Birds can be ringed or otherwise marked in a variety of ways. If the rings can be read it is possible to track down the origin and movements of the bird. Some markings can be read in the field with the naked eye, and certainly with the use of binoculars or a telescope. The numbers on metal rings are harder to read and for small birds often require the bird to be caught by a ringer (or be picked up dead or injured). The following are some of the schemes in use. If you come across any marked birds and can send us details of the bird (species, where and when found, condition and ring details) we can try to find out more about it.
These are fitted by a ringer to one of the bird’s legs. The rings bear an inscription relating to the country in which the ringing took place and a unique code. Canada Geese seen at Waddon Ponds have been checked. One seems to be effectively resident on the site, but others seem to be present for a time then move on.
There are various forms of using coloured rings to help identify birds. The schemes are registered centrally to try to avoid confusion that would be caused by having the same ring combinations being used by different organisations.
The simplest form is to use a single coloured ring (usually along with a metal ring). The colour often shows that the bird was ringed at a particular location, perhaps with different colours being used in different years. The leg (and position on the leg) and relation to the metal ring can also be part of the coding. One example of this type of scheme is that used initially at Beddington Farmlands to show that Tree Sparrows had been ringed there.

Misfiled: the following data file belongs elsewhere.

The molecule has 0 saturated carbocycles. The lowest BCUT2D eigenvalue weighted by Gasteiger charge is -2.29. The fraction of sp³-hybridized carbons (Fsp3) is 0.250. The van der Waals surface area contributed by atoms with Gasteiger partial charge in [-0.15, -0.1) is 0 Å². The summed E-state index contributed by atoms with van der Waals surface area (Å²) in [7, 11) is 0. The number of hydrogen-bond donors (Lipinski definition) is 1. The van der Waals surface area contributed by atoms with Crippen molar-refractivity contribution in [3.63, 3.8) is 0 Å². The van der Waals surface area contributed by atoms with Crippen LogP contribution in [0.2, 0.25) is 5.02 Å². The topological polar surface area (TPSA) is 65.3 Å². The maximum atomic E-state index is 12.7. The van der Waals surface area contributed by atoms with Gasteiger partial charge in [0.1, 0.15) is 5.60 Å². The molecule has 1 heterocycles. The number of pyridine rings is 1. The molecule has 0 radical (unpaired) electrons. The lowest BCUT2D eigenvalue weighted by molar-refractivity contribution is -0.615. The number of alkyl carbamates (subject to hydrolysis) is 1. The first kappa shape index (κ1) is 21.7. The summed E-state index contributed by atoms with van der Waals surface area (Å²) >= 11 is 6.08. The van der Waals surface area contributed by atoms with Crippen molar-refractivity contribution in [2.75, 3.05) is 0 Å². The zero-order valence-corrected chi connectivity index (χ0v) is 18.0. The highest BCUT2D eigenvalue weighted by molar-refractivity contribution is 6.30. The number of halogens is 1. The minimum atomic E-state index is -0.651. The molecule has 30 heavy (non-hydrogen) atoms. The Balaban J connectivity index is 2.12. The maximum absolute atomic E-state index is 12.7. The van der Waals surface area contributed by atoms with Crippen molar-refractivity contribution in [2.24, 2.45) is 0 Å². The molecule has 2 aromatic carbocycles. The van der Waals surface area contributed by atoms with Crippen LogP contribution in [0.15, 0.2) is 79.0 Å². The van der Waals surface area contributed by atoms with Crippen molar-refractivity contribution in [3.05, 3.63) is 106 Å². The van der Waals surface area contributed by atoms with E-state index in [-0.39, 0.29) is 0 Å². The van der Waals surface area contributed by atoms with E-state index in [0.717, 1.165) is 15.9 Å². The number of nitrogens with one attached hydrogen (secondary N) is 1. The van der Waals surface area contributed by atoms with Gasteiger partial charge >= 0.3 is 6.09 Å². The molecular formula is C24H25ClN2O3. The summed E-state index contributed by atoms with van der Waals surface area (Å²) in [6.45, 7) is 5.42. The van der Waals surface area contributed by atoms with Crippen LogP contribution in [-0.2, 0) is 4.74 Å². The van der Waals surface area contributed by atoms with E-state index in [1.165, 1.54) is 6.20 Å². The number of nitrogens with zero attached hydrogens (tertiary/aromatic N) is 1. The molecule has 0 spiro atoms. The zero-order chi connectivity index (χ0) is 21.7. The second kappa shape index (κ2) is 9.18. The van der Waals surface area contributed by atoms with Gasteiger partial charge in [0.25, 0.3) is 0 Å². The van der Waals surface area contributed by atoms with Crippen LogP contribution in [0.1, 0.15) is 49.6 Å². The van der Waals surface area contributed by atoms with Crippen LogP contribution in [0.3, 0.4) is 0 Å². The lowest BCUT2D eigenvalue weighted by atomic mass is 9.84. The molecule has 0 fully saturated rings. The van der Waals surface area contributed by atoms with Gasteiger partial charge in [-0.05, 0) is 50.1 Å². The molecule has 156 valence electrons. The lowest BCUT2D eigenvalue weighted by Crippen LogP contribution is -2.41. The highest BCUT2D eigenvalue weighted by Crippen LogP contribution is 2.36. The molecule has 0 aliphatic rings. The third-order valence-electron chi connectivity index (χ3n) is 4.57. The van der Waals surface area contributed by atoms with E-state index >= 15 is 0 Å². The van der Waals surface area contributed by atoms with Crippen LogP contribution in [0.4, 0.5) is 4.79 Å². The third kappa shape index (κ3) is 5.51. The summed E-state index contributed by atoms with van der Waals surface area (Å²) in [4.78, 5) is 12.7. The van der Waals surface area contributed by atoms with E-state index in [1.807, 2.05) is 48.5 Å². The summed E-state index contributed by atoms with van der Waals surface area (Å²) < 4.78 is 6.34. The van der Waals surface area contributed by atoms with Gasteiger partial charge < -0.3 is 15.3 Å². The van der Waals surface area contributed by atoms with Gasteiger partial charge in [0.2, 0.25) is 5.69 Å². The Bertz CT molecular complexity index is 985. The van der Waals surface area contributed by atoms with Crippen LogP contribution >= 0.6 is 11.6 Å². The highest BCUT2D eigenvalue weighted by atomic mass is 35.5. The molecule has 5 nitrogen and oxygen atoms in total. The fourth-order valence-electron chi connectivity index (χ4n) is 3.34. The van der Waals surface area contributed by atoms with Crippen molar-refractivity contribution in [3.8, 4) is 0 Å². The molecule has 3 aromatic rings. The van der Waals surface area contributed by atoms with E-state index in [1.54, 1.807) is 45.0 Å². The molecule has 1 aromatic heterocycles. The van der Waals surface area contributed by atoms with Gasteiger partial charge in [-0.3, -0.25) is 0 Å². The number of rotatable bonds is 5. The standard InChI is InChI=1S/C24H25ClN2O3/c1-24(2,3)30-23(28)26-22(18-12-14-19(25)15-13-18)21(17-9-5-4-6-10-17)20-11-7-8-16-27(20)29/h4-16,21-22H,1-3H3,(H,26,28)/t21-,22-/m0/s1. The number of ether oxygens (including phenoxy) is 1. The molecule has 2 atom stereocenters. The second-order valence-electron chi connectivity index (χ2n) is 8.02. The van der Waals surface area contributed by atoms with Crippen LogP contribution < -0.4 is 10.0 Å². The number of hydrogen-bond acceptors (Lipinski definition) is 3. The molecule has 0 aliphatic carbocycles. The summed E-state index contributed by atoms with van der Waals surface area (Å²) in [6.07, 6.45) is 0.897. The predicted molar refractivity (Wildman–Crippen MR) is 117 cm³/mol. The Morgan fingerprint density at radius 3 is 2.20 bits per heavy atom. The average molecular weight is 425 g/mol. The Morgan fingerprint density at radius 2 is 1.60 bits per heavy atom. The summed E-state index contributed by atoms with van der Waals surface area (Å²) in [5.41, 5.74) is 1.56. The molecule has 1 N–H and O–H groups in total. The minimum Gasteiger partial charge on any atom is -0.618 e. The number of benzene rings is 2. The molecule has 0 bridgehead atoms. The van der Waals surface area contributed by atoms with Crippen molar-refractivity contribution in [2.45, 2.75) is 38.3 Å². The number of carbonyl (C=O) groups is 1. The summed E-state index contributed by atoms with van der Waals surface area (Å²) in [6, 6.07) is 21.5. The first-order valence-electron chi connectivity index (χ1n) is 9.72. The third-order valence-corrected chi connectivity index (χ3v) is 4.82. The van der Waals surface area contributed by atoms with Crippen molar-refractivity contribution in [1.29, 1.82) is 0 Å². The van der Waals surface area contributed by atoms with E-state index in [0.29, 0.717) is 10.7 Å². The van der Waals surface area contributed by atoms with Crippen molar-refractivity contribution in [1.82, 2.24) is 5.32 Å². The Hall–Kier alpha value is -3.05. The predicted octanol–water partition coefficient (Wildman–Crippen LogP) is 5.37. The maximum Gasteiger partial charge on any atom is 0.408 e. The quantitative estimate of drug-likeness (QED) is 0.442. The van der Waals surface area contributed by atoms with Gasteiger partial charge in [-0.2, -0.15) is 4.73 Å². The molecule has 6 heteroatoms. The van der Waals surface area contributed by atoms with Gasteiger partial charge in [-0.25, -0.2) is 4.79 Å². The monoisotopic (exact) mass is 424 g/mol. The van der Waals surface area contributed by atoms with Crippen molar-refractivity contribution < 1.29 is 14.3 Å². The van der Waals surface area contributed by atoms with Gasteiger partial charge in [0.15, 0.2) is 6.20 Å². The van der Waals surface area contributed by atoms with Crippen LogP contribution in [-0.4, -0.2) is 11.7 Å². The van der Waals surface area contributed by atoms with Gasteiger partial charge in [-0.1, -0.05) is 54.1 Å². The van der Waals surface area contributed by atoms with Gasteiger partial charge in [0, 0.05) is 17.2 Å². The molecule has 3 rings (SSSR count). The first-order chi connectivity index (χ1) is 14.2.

Another is the use of a single coloured ring bearing a unique code (usually of two, three or four alpha-numeric characters). Again the ring colour may be changed each year. This allows individual birds to be identified. This has been used for Tree Sparrows at Beddington.
There are many schemes involving colour ringing of gulls. For smaller gulls (Black-headed and Common) the first character of a four character code indicates the country in which the bird was ringed. Various colour-ringed Gulls have been seen at Waddon Ponds since about 2012. These include white 'VBA' and white 'T09' from Denmark, white 'T28A' from Poland, black 'XN31' from Germany and white '28F9' from the Cotswold Water Park.
In 2018 a programme of ringing cygnets at Waddon Ponds was instigated. The young birds have been hard to catch, but several have been ringed using orange rings bearing codes 4XXX (where X represent a letter).
Other colour ringing schemes involve the use of several different colour rings (in some instances combined with coloured flags). The metal ring is also part of the coding, which depends on the exact location on the legs of the different rings.
As well as small birds such as Blackbirds, multiple colour rings are often used on waders such as Black-tailed Godwits and Ruff.
Over the years some species, such as gulls and birds of prey, have been fitted with tags, with or without codes on them.
In recent years some wildfowl have been fitted with ‘saddles’ on the beak. These have different colours and are usually coded.
Various of the larger wildfowl species have been fitted with coloured ‘necktags’ bearing codes.